Surgery is the primary treatment for cataracts. In the early stages, you can manage cataract-related vision changes using stronger lighting and eyeglasses. If your condition progresses to the point where seeing a surgeon is the best option, it's reassuring to know that cataract surgery is generally effective and safe.

Your lifestyle can influence whether you develop cataracts. Smoking, obesity, high blood pressure, and excessive sunlight exposure are all factors that can contribute, according to the Mayo Clinic. Health conditions like diabetes can also increase your risk. 

You see rainbow halos around lights

Your optic nerve is key for healthy vision. The optic nerve is the reason that the signals captured by your retina can become images in your brain. If you see halos in rainbow colors around lights, your optic nerve may be sustaining damage from a condition called glaucoma. According to the Cleveland Clinic, glaucoma is second only to cataracts as a leading cause of blindness and affects around 3 million people in the United States.

Increasing intraocular pressure from fluid accumulation is the cause of optic nerve damage in glaucoma. There are several different types. The most common is open-angle glaucoma, in which your eye drainage canals are blocked by the buildup of small deposits. Closed-angle glaucoma occurs when the space is too narrow between the iris of your eye and the cornea, resulting in elevated eye pressure. Normal-tension glaucoma causes optic nerve damage even without increased pressure. Congenital glaucoma is the result of eye drainage canals that are improperly formed at birth.

Catching glaucoma in its early stages can improve the outcome, so regular glaucoma tests are advised for those who are at high risk or over the age of 40. Treatment options include eye drops, laser treatment, and surgery. The Glaucoma Research Foundation also indicates prism eyeglasses that widen the field of vision may be a helpful tool in treating this condition.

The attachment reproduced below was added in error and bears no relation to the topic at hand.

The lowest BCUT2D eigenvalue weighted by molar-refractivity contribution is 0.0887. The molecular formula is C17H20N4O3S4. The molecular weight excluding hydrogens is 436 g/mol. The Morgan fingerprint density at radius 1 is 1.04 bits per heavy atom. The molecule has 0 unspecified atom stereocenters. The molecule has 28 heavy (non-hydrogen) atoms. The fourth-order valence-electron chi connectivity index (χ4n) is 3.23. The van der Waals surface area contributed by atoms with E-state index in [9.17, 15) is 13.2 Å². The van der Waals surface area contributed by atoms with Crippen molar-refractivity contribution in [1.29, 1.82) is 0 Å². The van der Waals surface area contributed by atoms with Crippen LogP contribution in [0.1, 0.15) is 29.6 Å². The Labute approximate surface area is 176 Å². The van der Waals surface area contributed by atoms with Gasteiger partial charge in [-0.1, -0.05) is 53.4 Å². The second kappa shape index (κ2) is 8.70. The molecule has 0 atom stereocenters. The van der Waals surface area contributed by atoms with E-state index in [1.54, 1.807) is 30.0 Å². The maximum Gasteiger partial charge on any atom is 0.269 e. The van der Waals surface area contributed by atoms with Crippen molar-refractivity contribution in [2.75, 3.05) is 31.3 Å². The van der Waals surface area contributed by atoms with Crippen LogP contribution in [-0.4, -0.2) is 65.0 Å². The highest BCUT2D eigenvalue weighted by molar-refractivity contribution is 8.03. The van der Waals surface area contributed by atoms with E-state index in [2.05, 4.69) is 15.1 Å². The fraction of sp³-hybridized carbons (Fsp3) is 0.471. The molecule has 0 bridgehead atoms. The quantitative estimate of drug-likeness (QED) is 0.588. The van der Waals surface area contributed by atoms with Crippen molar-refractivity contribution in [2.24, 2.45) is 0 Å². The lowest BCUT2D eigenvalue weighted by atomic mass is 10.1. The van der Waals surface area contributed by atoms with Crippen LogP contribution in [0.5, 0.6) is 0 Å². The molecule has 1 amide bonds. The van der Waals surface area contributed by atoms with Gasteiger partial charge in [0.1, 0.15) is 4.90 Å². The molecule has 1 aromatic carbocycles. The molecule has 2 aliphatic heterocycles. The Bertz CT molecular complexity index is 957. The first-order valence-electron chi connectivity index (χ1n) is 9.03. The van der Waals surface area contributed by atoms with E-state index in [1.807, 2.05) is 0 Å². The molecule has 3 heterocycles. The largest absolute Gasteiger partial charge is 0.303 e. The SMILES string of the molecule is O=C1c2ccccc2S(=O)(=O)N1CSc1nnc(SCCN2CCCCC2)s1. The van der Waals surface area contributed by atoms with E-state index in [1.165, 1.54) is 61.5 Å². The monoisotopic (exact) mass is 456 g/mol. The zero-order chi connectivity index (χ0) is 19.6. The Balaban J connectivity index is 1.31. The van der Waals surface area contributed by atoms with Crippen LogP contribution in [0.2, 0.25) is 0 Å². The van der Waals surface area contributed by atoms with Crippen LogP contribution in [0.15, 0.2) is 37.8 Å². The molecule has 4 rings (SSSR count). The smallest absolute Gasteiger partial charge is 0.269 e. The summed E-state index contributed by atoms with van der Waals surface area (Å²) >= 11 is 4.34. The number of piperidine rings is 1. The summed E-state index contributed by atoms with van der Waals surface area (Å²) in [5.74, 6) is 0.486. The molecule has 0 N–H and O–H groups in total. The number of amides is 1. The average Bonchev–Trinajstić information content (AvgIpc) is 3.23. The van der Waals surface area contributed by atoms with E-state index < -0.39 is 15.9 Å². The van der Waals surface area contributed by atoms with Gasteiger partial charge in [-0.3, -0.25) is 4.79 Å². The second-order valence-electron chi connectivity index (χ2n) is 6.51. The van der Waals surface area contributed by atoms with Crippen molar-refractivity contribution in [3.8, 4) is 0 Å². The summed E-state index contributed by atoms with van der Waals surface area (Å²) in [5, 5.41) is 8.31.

You experience regular headaches

Tension headaches have several different causes, one of which is eye strain. If you experience regular headaches, the reason might be an uncorrected vision issue. Healthline explains that the increased work required to form a clear image when you have uncorrected vision can cause a tension headache. If you already wear glasses or contact lenses and still get eye strain headaches, you may need to update your prescription.

Lumen Optometric explains that untreated farsightedness can cause a type of headache called a brow ache that occurs at the front of your head, due to the strain of trying to focus harder on objects that are close. The age-related eye condition presbyopia can also cause headaches (via Mayo Clinic).

Headaches are common and often not serious. If your headaches are the result of a vision issue, visiting your eye doctor for a diagnosis and eyeglasses prescription may help. However, certain types of headaches may not be related to your vision and may require immediate medical attention. Cedars Sinai recommends that you see a doctor right away if your headache is worse than any you've previously had, you experience vomiting you can't control, you lose consciousness or your vision, or if the headache persists for longer than 72 hours.